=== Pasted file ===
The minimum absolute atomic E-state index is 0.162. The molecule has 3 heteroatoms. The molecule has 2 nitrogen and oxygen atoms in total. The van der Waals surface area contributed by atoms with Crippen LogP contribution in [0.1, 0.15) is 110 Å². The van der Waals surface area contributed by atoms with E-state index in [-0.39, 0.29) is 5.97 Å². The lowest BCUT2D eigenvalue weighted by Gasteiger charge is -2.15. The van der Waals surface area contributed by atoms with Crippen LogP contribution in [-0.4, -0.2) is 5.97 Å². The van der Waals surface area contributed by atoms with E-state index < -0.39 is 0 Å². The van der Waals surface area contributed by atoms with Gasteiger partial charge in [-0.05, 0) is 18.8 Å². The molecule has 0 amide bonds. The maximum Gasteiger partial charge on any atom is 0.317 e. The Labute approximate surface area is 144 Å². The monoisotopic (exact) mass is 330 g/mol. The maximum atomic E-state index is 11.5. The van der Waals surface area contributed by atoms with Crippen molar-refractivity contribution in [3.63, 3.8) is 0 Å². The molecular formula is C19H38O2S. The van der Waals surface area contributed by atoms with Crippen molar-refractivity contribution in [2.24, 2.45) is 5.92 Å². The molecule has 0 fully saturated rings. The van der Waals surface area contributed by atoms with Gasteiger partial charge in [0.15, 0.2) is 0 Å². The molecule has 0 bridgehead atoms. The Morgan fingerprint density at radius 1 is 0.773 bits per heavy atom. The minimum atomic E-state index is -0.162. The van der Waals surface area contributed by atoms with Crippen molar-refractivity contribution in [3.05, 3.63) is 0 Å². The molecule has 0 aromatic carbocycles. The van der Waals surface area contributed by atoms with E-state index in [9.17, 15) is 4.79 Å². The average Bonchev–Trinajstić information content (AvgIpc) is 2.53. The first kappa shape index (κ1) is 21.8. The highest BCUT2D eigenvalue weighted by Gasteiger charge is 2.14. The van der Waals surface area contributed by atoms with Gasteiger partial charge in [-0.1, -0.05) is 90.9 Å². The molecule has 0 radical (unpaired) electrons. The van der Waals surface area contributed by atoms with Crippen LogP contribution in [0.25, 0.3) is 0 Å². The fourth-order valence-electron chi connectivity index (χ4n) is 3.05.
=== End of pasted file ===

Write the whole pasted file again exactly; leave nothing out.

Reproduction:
The minimum absolute atomic E-state index is 0.162. The molecule has 3 heteroatoms. The molecule has 2 nitrogen and oxygen atoms in total. The van der Waals surface area contributed by atoms with Crippen LogP contribution in [0.1, 0.15) is 110 Å². The van der Waals surface area contributed by atoms with E-state index in [-0.39, 0.29) is 5.97 Å². The lowest BCUT2D eigenvalue weighted by Gasteiger charge is -2.15. The van der Waals surface area contributed by atoms with Crippen LogP contribution in [-0.4, -0.2) is 5.97 Å². The van der Waals surface area contributed by atoms with E-state index < -0.39 is 0 Å². The van der Waals surface area contributed by atoms with Gasteiger partial charge in [-0.05, 0) is 18.8 Å². The molecule has 0 amide bonds. The maximum Gasteiger partial charge on any atom is 0.317 e. The Labute approximate surface area is 144 Å². The monoisotopic (exact) mass is 330 g/mol. The maximum atomic E-state index is 11.5. The van der Waals surface area contributed by atoms with Crippen molar-refractivity contribution in [3.63, 3.8) is 0 Å². The molecular formula is C19H38O2S. The van der Waals surface area contributed by atoms with Crippen molar-refractivity contribution in [2.24, 2.45) is 5.92 Å². The molecule has 0 fully saturated rings. The van der Waals surface area contributed by atoms with Gasteiger partial charge in [0.15, 0.2) is 0 Å². The molecule has 0 bridgehead atoms. The Morgan fingerprint density at radius 1 is 0.773 bits per heavy atom. The minimum atomic E-state index is -0.162. The van der Waals surface area contributed by atoms with Crippen molar-refractivity contribution in [3.05, 3.63) is 0 Å². The molecule has 0 aromatic carbocycles. The van der Waals surface area contributed by atoms with E-state index in [9.17, 15) is 4.79 Å². The average Bonchev–Trinajstić information content (AvgIpc) is 2.53. The first kappa shape index (κ1) is 21.8. The highest BCUT2D eigenvalue weighted by Gasteiger charge is 2.14. The van der Waals surface area contributed by atoms with Gasteiger partial charge in [-0.1, -0.05) is 90.9 Å². The molecule has 0 radical (unpaired) electrons. The van der Waals surface area contributed by atoms with Crippen LogP contribution in [0.25, 0.3) is 0 Å². The fourth-order valence-electron chi connectivity index (χ4n) is 3.05.